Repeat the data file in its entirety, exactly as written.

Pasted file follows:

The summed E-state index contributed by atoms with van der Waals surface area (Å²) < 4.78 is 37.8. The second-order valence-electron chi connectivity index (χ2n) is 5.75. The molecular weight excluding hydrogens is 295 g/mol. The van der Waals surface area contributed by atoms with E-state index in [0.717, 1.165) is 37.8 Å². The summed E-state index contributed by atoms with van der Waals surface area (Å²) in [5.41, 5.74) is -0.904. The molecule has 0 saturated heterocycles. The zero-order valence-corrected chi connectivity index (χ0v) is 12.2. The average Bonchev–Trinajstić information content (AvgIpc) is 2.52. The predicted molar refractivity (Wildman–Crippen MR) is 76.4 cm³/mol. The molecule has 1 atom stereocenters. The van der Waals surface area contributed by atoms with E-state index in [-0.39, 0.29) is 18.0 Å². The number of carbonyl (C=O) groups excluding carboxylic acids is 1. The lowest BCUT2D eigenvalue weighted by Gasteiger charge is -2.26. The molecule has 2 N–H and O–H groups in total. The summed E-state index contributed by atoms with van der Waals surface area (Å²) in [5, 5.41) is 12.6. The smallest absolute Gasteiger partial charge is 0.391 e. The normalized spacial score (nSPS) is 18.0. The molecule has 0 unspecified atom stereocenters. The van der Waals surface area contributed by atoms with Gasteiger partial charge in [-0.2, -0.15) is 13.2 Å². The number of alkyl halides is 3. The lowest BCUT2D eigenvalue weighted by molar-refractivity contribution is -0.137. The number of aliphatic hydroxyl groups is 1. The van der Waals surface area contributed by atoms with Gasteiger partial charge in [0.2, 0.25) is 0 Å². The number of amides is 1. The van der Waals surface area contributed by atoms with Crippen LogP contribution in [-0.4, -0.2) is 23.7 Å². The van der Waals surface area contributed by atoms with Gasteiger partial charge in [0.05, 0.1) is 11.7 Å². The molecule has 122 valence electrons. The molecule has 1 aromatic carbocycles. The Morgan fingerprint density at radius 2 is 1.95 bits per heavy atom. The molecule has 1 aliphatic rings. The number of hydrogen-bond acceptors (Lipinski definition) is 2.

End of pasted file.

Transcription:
The summed E-state index contributed by atoms with van der Waals surface area (Å²) < 4.78 is 37.8. The second-order valence-electron chi connectivity index (χ2n) is 5.75. The molecular weight excluding hydrogens is 295 g/mol. The van der Waals surface area contributed by atoms with E-state index in [0.717, 1.165) is 37.8 Å². The summed E-state index contributed by atoms with van der Waals surface area (Å²) in [5.41, 5.74) is -0.904. The molecule has 0 saturated heterocycles. The zero-order valence-corrected chi connectivity index (χ0v) is 12.2. The average Bonchev–Trinajstić information content (AvgIpc) is 2.52. The predicted molar refractivity (Wildman–Crippen MR) is 76.4 cm³/mol. The molecule has 1 atom stereocenters. The van der Waals surface area contributed by atoms with E-state index in [-0.39, 0.29) is 18.0 Å². The number of carbonyl (C=O) groups excluding carboxylic acids is 1. The lowest BCUT2D eigenvalue weighted by Gasteiger charge is -2.26. The molecule has 2 N–H and O–H groups in total. The summed E-state index contributed by atoms with van der Waals surface area (Å²) in [5, 5.41) is 12.6. The smallest absolute Gasteiger partial charge is 0.391 e. The normalized spacial score (nSPS) is 18.0. The molecule has 0 unspecified atom stereocenters. The van der Waals surface area contributed by atoms with Gasteiger partial charge in [-0.2, -0.15) is 13.2 Å². The number of alkyl halides is 3. The lowest BCUT2D eigenvalue weighted by molar-refractivity contribution is -0.137. The number of aliphatic hydroxyl groups is 1. The van der Waals surface area contributed by atoms with Gasteiger partial charge in [0.2, 0.25) is 0 Å². The number of amides is 1. The van der Waals surface area contributed by atoms with Crippen LogP contribution in [-0.4, -0.2) is 23.7 Å². The van der Waals surface area contributed by atoms with Gasteiger partial charge in [0.05, 0.1) is 11.7 Å². The molecule has 122 valence electrons. The molecule has 1 aromatic carbocycles. The Morgan fingerprint density at radius 2 is 1.95 bits per heavy atom. The molecule has 1 aliphatic rings. The number of hydrogen-bond acceptors (Lipinski definition) is 2.